N: 1. The object was first described by Gómez-Gálvez et al. in a paper entitled Scutoids are a geometrical solution to three-dimensional packing of epithelia, and published in July 2018. Officially, the name scutoid was coined because of its resemblance to the shape of the scutum and scutellum in some insects, such as beetles in the subfamily Cetoniinae. Unofficially, Clara Grima has stated that while working on the project, the shape was temporarily called an Escu-toid as a joke after the biology group leader Luis M. Escudero. Since his last name, “Escudero”, means “squire” (from Latin scūtārius = shield-bearer), the temporary name was modified slightly to become “scutoid”.
2. A scutoid is a geometric solid between two parallel surfaces. The boundary of each of the surfaces (and of all the other parallel surfaces between them) is a polygon, and the vertices of the two end polygons are joined by either a curve or a Y-shaped connection.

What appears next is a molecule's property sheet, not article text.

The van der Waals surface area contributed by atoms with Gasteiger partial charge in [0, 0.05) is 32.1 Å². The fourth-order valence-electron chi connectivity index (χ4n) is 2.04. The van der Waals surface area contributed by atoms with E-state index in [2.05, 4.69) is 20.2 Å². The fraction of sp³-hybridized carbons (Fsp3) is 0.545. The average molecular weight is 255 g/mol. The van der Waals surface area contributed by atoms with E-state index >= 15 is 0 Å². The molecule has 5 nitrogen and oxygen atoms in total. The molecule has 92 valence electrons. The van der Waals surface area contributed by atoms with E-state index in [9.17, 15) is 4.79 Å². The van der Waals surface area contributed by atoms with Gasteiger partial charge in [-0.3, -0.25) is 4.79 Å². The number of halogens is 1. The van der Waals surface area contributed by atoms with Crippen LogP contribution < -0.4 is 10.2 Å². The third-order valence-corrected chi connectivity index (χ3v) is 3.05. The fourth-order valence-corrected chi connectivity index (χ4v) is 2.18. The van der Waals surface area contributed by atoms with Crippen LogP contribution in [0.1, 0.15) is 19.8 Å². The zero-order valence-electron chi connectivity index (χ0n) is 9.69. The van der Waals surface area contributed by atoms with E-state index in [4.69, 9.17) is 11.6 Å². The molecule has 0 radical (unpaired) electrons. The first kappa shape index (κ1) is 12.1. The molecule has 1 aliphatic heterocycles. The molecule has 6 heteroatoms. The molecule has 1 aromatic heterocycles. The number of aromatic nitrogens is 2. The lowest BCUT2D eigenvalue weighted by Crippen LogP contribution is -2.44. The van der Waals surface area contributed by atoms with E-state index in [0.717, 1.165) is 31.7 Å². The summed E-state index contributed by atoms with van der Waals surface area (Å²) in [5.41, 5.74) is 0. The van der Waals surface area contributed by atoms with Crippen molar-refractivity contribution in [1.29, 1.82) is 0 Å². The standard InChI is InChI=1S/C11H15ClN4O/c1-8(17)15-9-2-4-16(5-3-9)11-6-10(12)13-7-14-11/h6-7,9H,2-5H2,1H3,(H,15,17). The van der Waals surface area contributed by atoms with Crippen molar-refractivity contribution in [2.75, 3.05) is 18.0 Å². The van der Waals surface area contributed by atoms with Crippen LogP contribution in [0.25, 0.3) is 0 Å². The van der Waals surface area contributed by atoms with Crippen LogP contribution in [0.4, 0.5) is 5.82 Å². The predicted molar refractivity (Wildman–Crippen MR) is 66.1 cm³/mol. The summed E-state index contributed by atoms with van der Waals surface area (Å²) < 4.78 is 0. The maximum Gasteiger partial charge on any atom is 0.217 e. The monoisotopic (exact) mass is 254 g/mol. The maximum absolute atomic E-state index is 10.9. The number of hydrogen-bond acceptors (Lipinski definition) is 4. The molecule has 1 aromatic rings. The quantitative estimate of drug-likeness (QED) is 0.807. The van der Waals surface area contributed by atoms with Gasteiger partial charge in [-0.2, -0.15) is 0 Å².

3. We’ve got circles, squares, triangles and all the ‘gons — but, Spanish scientists say we’re missing one: the scutoid.
Researchers from the University of Seville found these “twisted prisms” in nature, more specifically within the cells that make up skin and line many organs. Scutoids are the true shape of epithelial cells that protect organisms against infections and take in nutrients, they say.
4. These “blocks” were previously represented as prism-shaped, but research published in the peer-reviewed journal Nature Communications suggests they have a specific curve and look unlike any other known shape. The researchers observed the structure in fruitflies and zebrafish.
The scutoid is six-sided at the top, five-sided on the bottom with one triangular side. Why it has been so complex to define is because epithelial cells must move and join together to organize themselves “and give the organs their final shape,” University of Seville Biology faculty teacher Luisma Escudero said in a release.
The researchers named the shape after a similar design in the thorax of some beetles.
Next, the researchers plan to examine the molecules that cause the shape.